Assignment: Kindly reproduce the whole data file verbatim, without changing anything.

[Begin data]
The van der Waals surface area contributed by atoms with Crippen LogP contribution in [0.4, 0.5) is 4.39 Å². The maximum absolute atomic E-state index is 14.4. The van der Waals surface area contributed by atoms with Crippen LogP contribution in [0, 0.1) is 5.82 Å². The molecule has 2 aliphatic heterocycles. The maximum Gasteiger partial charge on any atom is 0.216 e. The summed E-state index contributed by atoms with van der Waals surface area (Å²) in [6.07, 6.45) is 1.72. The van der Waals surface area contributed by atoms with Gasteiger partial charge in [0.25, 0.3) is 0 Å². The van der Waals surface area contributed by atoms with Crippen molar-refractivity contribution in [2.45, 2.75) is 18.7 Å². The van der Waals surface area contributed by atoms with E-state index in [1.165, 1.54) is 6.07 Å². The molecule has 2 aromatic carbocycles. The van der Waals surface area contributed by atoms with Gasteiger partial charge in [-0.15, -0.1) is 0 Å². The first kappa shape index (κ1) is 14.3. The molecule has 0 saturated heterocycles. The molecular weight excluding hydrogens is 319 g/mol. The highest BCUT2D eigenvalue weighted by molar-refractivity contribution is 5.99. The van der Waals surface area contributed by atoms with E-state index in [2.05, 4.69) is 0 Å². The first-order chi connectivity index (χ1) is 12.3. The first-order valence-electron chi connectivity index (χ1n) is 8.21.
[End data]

The van der Waals surface area contributed by atoms with Crippen LogP contribution in [0.4, 0.5) is 4.39 Å². The maximum absolute atomic E-state index is 14.4. The van der Waals surface area contributed by atoms with Crippen LogP contribution in [0, 0.1) is 5.82 Å². The molecule has 2 aliphatic heterocycles. The maximum Gasteiger partial charge on any atom is 0.216 e. The summed E-state index contributed by atoms with van der Waals surface area (Å²) in [6.07, 6.45) is 1.72. The van der Waals surface area contributed by atoms with Gasteiger partial charge in [0.25, 0.3) is 0 Å². The van der Waals surface area contributed by atoms with Crippen molar-refractivity contribution in [2.45, 2.75) is 18.7 Å². The van der Waals surface area contributed by atoms with E-state index in [1.165, 1.54) is 6.07 Å². The molecule has 2 aromatic carbocycles. The van der Waals surface area contributed by atoms with Gasteiger partial charge in [-0.15, -0.1) is 0 Å². The first kappa shape index (κ1) is 14.3. The molecule has 0 saturated heterocycles. The molecular weight excluding hydrogens is 319 g/mol. The highest BCUT2D eigenvalue weighted by molar-refractivity contribution is 5.99. The van der Waals surface area contributed by atoms with E-state index in [2.05, 4.69) is 0 Å². The first-order chi connectivity index (χ1) is 12.3. The first-order valence-electron chi connectivity index (χ1n) is 8.21.